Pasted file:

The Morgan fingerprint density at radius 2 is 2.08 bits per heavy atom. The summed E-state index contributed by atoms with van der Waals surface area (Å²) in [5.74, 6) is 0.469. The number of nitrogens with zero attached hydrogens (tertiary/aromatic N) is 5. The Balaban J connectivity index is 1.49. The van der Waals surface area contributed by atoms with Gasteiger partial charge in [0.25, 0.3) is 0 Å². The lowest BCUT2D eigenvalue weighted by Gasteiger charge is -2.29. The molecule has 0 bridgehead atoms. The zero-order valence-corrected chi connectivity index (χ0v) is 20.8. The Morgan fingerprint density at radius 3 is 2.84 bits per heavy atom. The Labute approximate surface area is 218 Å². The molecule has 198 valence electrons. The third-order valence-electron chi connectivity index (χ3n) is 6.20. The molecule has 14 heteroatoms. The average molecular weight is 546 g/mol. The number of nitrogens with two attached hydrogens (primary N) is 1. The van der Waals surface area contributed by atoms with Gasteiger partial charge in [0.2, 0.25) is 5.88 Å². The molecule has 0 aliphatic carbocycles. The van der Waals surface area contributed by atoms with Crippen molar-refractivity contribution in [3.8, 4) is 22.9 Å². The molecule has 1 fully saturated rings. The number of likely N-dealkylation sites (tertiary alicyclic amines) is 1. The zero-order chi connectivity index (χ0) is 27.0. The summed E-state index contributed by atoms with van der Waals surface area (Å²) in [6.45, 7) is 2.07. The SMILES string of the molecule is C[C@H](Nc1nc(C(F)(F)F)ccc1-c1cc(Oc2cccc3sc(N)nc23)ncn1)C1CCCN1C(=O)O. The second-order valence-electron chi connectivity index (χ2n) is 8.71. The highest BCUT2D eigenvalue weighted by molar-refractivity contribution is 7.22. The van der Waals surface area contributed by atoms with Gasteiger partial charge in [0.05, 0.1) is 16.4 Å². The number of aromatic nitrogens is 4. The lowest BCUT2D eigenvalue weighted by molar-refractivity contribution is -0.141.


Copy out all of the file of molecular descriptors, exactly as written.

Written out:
The Morgan fingerprint density at radius 2 is 2.08 bits per heavy atom. The summed E-state index contributed by atoms with van der Waals surface area (Å²) in [5.74, 6) is 0.469. The number of nitrogens with zero attached hydrogens (tertiary/aromatic N) is 5. The Balaban J connectivity index is 1.49. The van der Waals surface area contributed by atoms with Gasteiger partial charge in [0.25, 0.3) is 0 Å². The lowest BCUT2D eigenvalue weighted by Gasteiger charge is -2.29. The molecule has 0 bridgehead atoms. The zero-order valence-corrected chi connectivity index (χ0v) is 20.8. The Morgan fingerprint density at radius 3 is 2.84 bits per heavy atom. The Labute approximate surface area is 218 Å². The molecule has 198 valence electrons. The third-order valence-electron chi connectivity index (χ3n) is 6.20. The molecule has 14 heteroatoms. The average molecular weight is 546 g/mol. The number of nitrogens with two attached hydrogens (primary N) is 1. The van der Waals surface area contributed by atoms with Gasteiger partial charge in [0.2, 0.25) is 5.88 Å². The molecule has 0 aliphatic carbocycles. The van der Waals surface area contributed by atoms with Crippen molar-refractivity contribution in [3.8, 4) is 22.9 Å². The molecule has 1 fully saturated rings. The number of likely N-dealkylation sites (tertiary alicyclic amines) is 1. The zero-order chi connectivity index (χ0) is 27.0. The summed E-state index contributed by atoms with van der Waals surface area (Å²) in [6.45, 7) is 2.07. The SMILES string of the molecule is C[C@H](Nc1nc(C(F)(F)F)ccc1-c1cc(Oc2cccc3sc(N)nc23)ncn1)C1CCCN1C(=O)O. The second-order valence-electron chi connectivity index (χ2n) is 8.71. The highest BCUT2D eigenvalue weighted by molar-refractivity contribution is 7.22. The van der Waals surface area contributed by atoms with Gasteiger partial charge in [0.05, 0.1) is 16.4 Å². The number of aromatic nitrogens is 4. The lowest BCUT2D eigenvalue weighted by molar-refractivity contribution is -0.141.